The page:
Friday, June 20, 2008

1Sky & 350

Now, I've made fun a little of 350 and maybe seemed a little cynical about them. So, I want to be absolutely clear that I think activism and outreach -- which these sites do -- are essential to changing our culture to slow climate change. I'm not optimistic about saving civilization, but I totally think it's worth trying, and I value their efforts.


So, I volunteered to be a local leader for 1Sky. I'm having a problem with local activism as my political party has no presence to speak of in my community, so it's, well, not much of a party. I literally know 0 other Green Party members in Manhattan, and it's fair to say I know a lot of people. I was thinking of jumping ship to anarcho-syndicalism, but I don't know how much more popular that is, and it's really not electoral. I have been doing a little volunteering with, which infamously blames the Green Party, instead of Socialists or continuously inebriated mouth breathers for humanity's 2000 defeat in the US presidential election, but inviting people to a election season training tonight, I realized that there was no way I could not end up plumping for another party's presidential candidate if I kept up with them.

I can't work for a party with no one in it, and I can't work for an opposing party, so I'm left with nonpartisan organizations. It's not like I can give up political activism altogether. I'll let you know how this goes.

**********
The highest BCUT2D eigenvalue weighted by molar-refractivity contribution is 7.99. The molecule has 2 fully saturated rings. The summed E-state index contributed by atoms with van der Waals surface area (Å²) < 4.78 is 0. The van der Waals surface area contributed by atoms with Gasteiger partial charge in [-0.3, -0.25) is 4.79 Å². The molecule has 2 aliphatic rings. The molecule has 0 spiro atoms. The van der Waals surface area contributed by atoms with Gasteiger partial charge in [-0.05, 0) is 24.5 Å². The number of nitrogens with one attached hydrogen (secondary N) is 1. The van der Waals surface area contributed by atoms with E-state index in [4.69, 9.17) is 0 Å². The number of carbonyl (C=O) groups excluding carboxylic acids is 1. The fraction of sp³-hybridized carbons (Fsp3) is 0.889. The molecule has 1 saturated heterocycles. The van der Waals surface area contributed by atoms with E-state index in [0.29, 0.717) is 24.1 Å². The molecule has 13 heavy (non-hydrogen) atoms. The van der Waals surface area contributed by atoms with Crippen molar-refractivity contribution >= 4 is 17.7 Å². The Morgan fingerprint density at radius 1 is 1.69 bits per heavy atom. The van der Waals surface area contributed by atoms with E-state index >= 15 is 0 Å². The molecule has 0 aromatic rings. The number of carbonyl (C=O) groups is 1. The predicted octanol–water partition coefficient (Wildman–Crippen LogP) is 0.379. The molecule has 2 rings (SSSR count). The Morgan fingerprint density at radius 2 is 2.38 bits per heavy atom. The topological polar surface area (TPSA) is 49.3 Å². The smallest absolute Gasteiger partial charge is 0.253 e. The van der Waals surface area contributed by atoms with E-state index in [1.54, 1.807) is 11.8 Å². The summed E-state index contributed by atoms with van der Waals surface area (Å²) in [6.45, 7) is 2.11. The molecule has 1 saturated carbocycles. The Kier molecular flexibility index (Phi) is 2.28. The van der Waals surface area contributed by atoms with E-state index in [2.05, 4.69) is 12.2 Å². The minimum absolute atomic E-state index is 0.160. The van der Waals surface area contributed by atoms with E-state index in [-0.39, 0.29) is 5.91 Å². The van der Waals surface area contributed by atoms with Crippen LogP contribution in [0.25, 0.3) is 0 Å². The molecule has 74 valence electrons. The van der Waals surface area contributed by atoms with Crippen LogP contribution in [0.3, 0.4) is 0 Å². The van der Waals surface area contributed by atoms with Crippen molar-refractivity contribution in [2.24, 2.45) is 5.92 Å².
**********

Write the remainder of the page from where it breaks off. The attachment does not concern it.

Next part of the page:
nephos said...

Just a thought, but it isn't it interesting that even though there have been some pretty skeptical beliefs for a long time in the fate of civilization, and in that context, believing the world will dwindle to a few seems like a crazy belief among a long history of crazy beliefs, nonetheless there is an air of scientific defensibility to present-day doomsaying that is in some way unprecedented.

I mean we *know* that oil is running out and CO2 concentrations are higher than they've been for a bazillion years. It's rather nice not to have to appeal to Satan to get the point across.

Anonymous said...

Of course, I'm a Cold War baby. I was four when Nixon and Brezhnev signed SALT, making Mutual Assured Destruction the official policy of the United States. I've always expected to die with civilization, although the threat of nuclear war seems thankfully remote.

Still, the pattern of thinking, "inexorable historical force A dooms civilization/humanity/pop culture in manner B" has always been mine. I think of myself as optimistic, but I regard any long term plans as hopelessly polly anna-ish.

All of which is to say, outreach is a problem. While I'm totally sold on the end of the world, the millennialist pronouncements of crazies through the ages have sort of innured the culture at large. We can squawk all we want and say, "This is Science! It's happening all around you now," but I don't know how successful that's going to be.qvnk